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King County Health Board Discusses Hidden Risk Of Pesticides In Pot

Elaine Thompson
AP Photo
A man smokes a marijuana joint at a party celebrating weed Wednesday, April 20, 2016, in Seattle.

Many marijuana users might not be aware of a hidden risk in some pot products: potentially toxic pesticides. King County’s Board of Health was briefed on the issue at its monthly meeting on Thursday. 

One of the promises of legalized marijuana is regulations that make the product safer. But regulating pesticides on pot is tricky. First, because of the federal ban on marijuana, research is lacking and too little is known about the health effects when pesticides are burned and inhaled.

Washington’s Liquor and Cannabis Board opted to approve a list of those that can be used on foods without limits. But recent testing has repeatedly found pesticides the state has outlawed showing up on its legal pot. And Dr. Jeff Duchin, a health officer with Seattle King County Public Health, says the LCB’s lack of enforcement is causing concerns.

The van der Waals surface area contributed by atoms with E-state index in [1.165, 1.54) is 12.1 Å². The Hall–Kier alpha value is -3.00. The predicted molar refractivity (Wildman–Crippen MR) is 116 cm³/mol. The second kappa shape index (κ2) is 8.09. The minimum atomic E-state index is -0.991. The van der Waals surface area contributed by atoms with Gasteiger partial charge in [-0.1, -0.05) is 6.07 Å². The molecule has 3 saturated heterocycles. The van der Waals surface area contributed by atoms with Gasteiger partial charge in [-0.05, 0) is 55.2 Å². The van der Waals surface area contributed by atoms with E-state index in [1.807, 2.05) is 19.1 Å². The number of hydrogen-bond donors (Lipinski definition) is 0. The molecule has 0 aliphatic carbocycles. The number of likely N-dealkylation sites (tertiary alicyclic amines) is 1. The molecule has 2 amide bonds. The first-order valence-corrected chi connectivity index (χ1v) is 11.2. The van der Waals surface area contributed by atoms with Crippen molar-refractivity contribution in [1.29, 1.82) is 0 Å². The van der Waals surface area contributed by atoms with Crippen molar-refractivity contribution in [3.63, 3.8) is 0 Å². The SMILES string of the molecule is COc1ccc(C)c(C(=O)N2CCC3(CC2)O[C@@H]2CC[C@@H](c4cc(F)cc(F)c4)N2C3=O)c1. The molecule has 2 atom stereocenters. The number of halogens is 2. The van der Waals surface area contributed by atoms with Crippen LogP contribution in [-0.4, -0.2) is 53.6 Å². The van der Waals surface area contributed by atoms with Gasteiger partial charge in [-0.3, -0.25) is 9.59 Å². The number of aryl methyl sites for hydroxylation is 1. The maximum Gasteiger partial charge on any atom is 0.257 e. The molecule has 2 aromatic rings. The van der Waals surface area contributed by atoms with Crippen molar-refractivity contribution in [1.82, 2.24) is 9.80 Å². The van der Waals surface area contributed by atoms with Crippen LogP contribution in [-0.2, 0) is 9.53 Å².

“What you’re hearing are concerns about gaps in that system, the pace that LCB is moving forward with implementing some of these rules and the desire for no approval of pesticides at all,” Duchin told the health board.

He says growers are supposed to divulge what they’re using. He suggests consumers ask for that information. Meanwhile, King County Councilmember Jeanne Kohl Welles is working on an ordinance to step up enforcement.

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